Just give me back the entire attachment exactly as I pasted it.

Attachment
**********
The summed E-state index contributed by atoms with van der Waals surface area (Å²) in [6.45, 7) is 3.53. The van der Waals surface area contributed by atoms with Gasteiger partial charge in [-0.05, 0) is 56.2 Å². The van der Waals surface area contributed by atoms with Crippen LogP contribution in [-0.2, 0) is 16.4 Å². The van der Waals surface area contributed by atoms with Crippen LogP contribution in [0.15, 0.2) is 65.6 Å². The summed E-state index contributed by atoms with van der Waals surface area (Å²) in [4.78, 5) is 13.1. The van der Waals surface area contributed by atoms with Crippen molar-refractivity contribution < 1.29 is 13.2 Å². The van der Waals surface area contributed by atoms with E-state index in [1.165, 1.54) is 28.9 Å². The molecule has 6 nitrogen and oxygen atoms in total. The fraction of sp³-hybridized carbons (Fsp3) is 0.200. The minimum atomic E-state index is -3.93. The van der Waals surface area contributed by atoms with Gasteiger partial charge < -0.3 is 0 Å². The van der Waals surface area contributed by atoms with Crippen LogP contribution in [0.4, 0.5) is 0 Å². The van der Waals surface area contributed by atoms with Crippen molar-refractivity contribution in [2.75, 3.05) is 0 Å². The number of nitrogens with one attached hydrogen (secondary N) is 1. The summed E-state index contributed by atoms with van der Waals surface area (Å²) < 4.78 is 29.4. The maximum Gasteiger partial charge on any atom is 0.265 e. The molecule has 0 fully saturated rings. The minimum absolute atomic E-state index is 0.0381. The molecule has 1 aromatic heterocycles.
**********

The summed E-state index contributed by atoms with van der Waals surface area (Å²) in [6.45, 7) is 3.53. The van der Waals surface area contributed by atoms with Gasteiger partial charge in [-0.05, 0) is 56.2 Å². The van der Waals surface area contributed by atoms with Crippen LogP contribution in [-0.2, 0) is 16.4 Å². The van der Waals surface area contributed by atoms with Crippen LogP contribution in [0.15, 0.2) is 65.6 Å². The summed E-state index contributed by atoms with van der Waals surface area (Å²) in [4.78, 5) is 13.1. The van der Waals surface area contributed by atoms with Crippen molar-refractivity contribution < 1.29 is 13.2 Å². The van der Waals surface area contributed by atoms with E-state index in [1.165, 1.54) is 28.9 Å². The molecule has 6 nitrogen and oxygen atoms in total. The fraction of sp³-hybridized carbons (Fsp3) is 0.200. The minimum atomic E-state index is -3.93. The van der Waals surface area contributed by atoms with Gasteiger partial charge < -0.3 is 0 Å². The van der Waals surface area contributed by atoms with Crippen LogP contribution in [0.4, 0.5) is 0 Å². The van der Waals surface area contributed by atoms with Crippen molar-refractivity contribution in [2.75, 3.05) is 0 Å². The number of nitrogens with one attached hydrogen (secondary N) is 1. The summed E-state index contributed by atoms with van der Waals surface area (Å²) < 4.78 is 29.4. The maximum Gasteiger partial charge on any atom is 0.265 e. The molecule has 0 fully saturated rings. The minimum absolute atomic E-state index is 0.0381. The molecule has 1 aromatic heterocycles.